Linked up at the blogs featured here:
Make It and Love It


Monday, February 3, 2014

Painting Kitchen Cabinets: A How to Guide

Have you ever wanted to update the look of your kitchen or bathroom? I have found the easiest way to make the largest impact is to paint the cabinets. Over the years, I have painted 3 sets of bathroom cabinets and 3 sets of kitchen cabinets and I have learned something new every time. I wanted to share today the steps I used to help achieve a beautiful paint finish on my latest kitchen cabinet project. But before I get to the steps, here are some before and afters to help you see the impact new paint can give a room. (I apologize for the grainy before photos, my computer deleted my original copies).

 When we purchased our house it was full of strong, dark colors. While I actually used to have a red bedroom in a former house, over the years I have become a big fan of neutrals. They are much easier to decorate with if you like to change up your accent colors, styles, accessories, etc. So, the whole first floor was given a fresh coat of tan paint when we purchased it. The color is Cliveden Sandstone, which is a Valspar paint I had mixed by Sherwin Williams. I LOVE this paint color. It has been in my last two houses, my parent's house, and my in law's house. It always looks good. The Super Paint from Sherwin Williams covers so well too, this room was not primed and it covered the red easily. The only thing I don't love this paint next to, is the tile in this house...but that may be changing anyway.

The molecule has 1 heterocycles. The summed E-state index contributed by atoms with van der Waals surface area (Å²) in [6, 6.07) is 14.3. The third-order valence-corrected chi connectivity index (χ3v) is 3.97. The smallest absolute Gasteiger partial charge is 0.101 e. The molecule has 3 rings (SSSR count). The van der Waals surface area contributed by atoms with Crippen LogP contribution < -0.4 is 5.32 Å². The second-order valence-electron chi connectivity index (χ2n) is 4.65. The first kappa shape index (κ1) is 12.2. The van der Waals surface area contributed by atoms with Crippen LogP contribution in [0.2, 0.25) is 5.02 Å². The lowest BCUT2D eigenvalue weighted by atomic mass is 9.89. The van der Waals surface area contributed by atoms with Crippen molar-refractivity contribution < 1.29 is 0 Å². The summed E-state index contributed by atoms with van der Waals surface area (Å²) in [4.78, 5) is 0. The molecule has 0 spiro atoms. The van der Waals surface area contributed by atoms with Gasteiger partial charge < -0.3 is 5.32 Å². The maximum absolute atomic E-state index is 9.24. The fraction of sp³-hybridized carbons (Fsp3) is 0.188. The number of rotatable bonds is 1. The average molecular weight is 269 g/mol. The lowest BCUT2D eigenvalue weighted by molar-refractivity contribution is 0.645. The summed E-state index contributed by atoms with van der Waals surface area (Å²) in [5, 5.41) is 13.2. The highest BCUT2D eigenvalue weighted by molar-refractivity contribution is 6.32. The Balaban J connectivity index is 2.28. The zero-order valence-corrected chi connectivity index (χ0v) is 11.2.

So, here is what I found worked the best in this makeover. First and foremost, if you can find help, take it. My sister in law was living with us at the time and helped from start to finish. The two of us worked for one week on this project, minus time out to help my kids, run to events, etc. It will take A LOT of time and you will need PERSEVERANCE.